updated 4/22/2005 3:22:55 PM ET 2005-04-22T19:22:55

United Airlines' plan to eliminate its employees' defined-benefit pension plans moved a step closer to reality Friday when the government's pension-protection agency agreed to drop its opposition.

Attorneys for United and the Pension Benefit Guaranty Corp. announced a settlement in federal bankruptcy court, terms of which were not disclosed. The PBGC then withdrew its motion to postpone consideration of the airline's plan.

The federal pension insurer has been opposing United's proposed termination of its four employee pension plans since the airline, a unit of UAL Corp., first said last August that it intended to end them. It said the action would put it at financial risk by dumping, based on the latest increased estimate, $6.6 billion in funding responsibility onto the already strapped agency.

But with little apparent likelihood of overturning the plan, it had moved in recent months to assume control of the funds on its own terms — quicker than United's proposal — before further benefits accrued.

A settlement likely would speed transferal of the four plans to the government pension agency, reducing some benefits to employees from the original plans, which are underfunded by $9.8 billion. But United's unions remain opposed to the plans being scrapped, and Judge Eugene Wedoff must first approve the agreement.

"I'll consider this agreement when it's presented," Wedoff said in court when informed of the settlement.

The pension agency's executive director, Bradley Belt, said that "under the circumstances" the agreement is in the best interests of the pension insurance program and others. He said the settlement is superior to any recovery the agency would have gotten as an unsecured creditor in bankruptcy.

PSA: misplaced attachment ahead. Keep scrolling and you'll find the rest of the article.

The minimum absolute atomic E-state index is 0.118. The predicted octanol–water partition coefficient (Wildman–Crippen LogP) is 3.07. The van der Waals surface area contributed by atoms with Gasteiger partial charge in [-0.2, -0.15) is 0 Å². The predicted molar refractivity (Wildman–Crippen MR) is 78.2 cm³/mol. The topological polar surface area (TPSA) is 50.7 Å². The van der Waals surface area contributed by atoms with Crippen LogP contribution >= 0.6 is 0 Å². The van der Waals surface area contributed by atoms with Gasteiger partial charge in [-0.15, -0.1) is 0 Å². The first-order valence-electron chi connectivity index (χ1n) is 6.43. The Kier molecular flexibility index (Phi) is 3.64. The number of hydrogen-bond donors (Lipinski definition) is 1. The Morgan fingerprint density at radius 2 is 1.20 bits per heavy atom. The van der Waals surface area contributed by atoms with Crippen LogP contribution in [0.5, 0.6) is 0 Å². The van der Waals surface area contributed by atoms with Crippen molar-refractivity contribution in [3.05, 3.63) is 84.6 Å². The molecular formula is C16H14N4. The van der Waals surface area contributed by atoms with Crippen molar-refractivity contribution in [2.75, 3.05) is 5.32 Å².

"The PBGC has an obligation to reduce its losses for the protection of workers and retirees, other companies that pay insurance premiums, and taxpayers," he said. "By reaching a settlement now, we further that goal."

United wants to terminate the defined-benefit plans in order to save $645 million per year, part of the $2 billion in annual savings it says it needs to secure financing to emerge successfully from bankruptcy.

United spokeswoman Jean Medina declined to disclose details of a settlement but said it would remove the divisive pension issue from the agenda at a labor-related hearing scheduled for May 11. That trial would then focus solely on United's proposal to impose lower wages and benefits following its inability to come to terms with mechanics and ground workers.

Separately, Wedoff granted United's request for a two-month extension of exclusivity, which allows the Elk Grove Village, Ill.-based airline alone to file a reorganization plan without risk of a rival plan submitted by outside investors. United now has through June 30 to file a plan unless another extension is granted.

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